domenica 23 aprile 2017

A game with Ronin and some thoughts about it

After some months since our last game, yesterday Marco and I played Ronin, a skirmish game by the Osprey wargaming series, written by Craig Woodfield and set during the Sengoku Jidai, litteraly the “Age of warring states”, i.e. the “feudal Japan” or “the age of Samurai”!

It was a project we started last year and we quickly painted up our forces (the started warband, or buntai) can be made up using about five models. Marco chose Samurai, I chose Sohei Warrior Monks, Stefano, Alberto and Edoardo also went Samurai. All our models are from Perry miniatures, except on Reaper Ronin (which is currently having issues with his sword).
For a good review about mechanics read this blog: they explain the game very well.

The two buntai (warbands) (150 points) in our game were: Bushi (i.e. Samurai Faction) and Sohei (Warrior Monks).

Marco's Bushi buntai approching!

2 Ashigaru with yari
1 Ashigaru with Yumi
1 Ashigaru with Teppo
1 Samurai with Katana, Intuition, Kenjutsu
1 Hatamoto mounted on Warhorse, Kenjutsu, Bujutsu

1 Initiate with Naginata
1 Initiate with Yumi
1 Initiate with Teppo
2 Sohei with Naginata, Naginatajutsu
1 Senior Sohei with Tetsubo, Fast, Poweful

I arrived late at the club, so we could play just 6 turns out of 12.  It was quite a long time since we last played Ronin, so resolving shooting and combat took a bit more time than usual.

We chose a skirmish scenario, and rolled for weather and time of the day heavy mist and night. They both reduce LOS to 12”, so shooting had a small impact in this game, which quickly degenerated into a massive melee in the middle of the battlefield.

A consideration I did when chosing the scenario is that, even if there are 7 scenarios included in the rulebook, but 2 (duel and tournament) are of small interest to me, and another (assassination), though interesting, involves a ninja buntai, with its own special rules and, although historically correct, is to be considered a “special” scenario. So, the basic scenarios for “normal” buntai reduce (to me) to encounter battle, capture and objective, defend an objective, raid/defend a village. I will probably check En Garde! to gain further inspiration.
We also wanted to try how mounted combat works and so spent some time checking on the rules the exact mechanic. Our opinion is that, although the differences between mounted and normal combat are small, they flow elegantly in the general combat mechanic determined by combat pool. The mounted models may perform ride through attack, which at the expense of halving the combat pool of both fighters, allows the riders to move in the combat phase (before and after resolving combat). This add a completely new layer of strategy to the game. Another very lovely nuance is the possibility for assaulted models to choose to attack the horse or the rider.

My general impression is that this set of rules provides some occasions of strategic thinking, sometimes very chess like, but with the random element of the dice rolling. Using more than the basic 100 points, will, however, led to a game not so quick as other skirmish game. We would probably have needed at least a total of 3 hours to end the game with ease. Probably with more experience this time could be considerably reduced (maybe to 2 hours).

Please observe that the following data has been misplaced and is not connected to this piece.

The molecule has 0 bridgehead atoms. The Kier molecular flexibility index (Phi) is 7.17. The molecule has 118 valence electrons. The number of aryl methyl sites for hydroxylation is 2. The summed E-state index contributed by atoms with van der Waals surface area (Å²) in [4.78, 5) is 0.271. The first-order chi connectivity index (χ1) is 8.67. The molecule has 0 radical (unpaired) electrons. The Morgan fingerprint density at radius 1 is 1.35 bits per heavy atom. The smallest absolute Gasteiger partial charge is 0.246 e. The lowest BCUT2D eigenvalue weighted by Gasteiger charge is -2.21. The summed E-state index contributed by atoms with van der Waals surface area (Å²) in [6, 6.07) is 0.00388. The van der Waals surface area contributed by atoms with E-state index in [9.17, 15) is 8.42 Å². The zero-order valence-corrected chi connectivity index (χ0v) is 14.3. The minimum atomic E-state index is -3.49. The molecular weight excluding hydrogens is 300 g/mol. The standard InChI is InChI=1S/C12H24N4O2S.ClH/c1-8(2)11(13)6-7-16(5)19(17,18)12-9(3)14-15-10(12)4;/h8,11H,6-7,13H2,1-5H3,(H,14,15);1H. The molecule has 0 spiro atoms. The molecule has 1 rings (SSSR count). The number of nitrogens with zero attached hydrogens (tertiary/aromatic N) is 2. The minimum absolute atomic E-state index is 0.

The game was suspended at the middle of the action, but Marco’s retinue lost two models, and I had to models seriously wounded, so any possibility was still open, and for this reason I decided not to have a complete description of the game. I will do one when I’ll have a complete game to describe in detail (excuse the pun).

We had a debate during the game: do the stunned counters and light/grievius wounds initiative malus stack or not? It's clearly stated that stunned counters are cumulative, but the model just suffer a -1 for the initiative roll. Any idea? My thought was that yes, they stack, Marco didn't think so.

mercoledì 12 aprile 2017

Pikeman's lament unit cards

As I discussed here, we found summary cards for LR units' stats very useful both for our games and for conventions to illustrate the game to newbies. They contain all the information any player with some knowledge of the rules can require to play the game smoothly. Also they're quite inspiring and aesthetically better than roster sheets. Inspired by Tim Charzinski LR unit cards I decided to realise cards or The Pikeman's Lament, too (PL from now on).

PL is a game wrote by Daniel Mersey and Michael Leck set during the age of...pikemen, of course, exactly Pike and Shot, thus meaning approximately the 17th century, an age of costant wars, the English Civil War, The Thirty Years War, The Eight Years War, and continuous fighting along the borders of Europe, involving Ottoman, Polish, Russian, Venetians, Spanish against Berbers and many others. (check Desperta Ferro for Spanish Tercio in North Arfrica).

Lion Rampant cards use the same flag in the background for all factions (and it couldn't be otherwise: too many Nations, Kingdoms, Caliphates, Emirates, Signorie, Duchy, Empires during Middle Ages). I decided to characterize some Nations with a different background flag, of course the list is incomplete, but we can work on some more with time.

I decided not to follow always the most historical flag, I preferred to have a quickly identifiable one, based on the assumption the flags will be printed on black and white, so the various crosses would all have looked the same (Swede, Denmark for example). I know the heraldic lion rampant for Sweden isn't the most correct choice, but it seemed to me the less time consuming option.

Here is the link to the cards!

The starter set includes:
  • Sweden (can use also for Scotland)
  • Holy Roman Empire (or Austrians Asburg)
  • France
  • Royalist (can be used as England during TYW)
  • Parlamentarian 
Will follow soon:
  • Ottoman Empire
  • Most Serene Republic of Venice
  • Catholic League 
  • Polish-Lithuanian Commonwealth

We are looking for in-period heraldic for: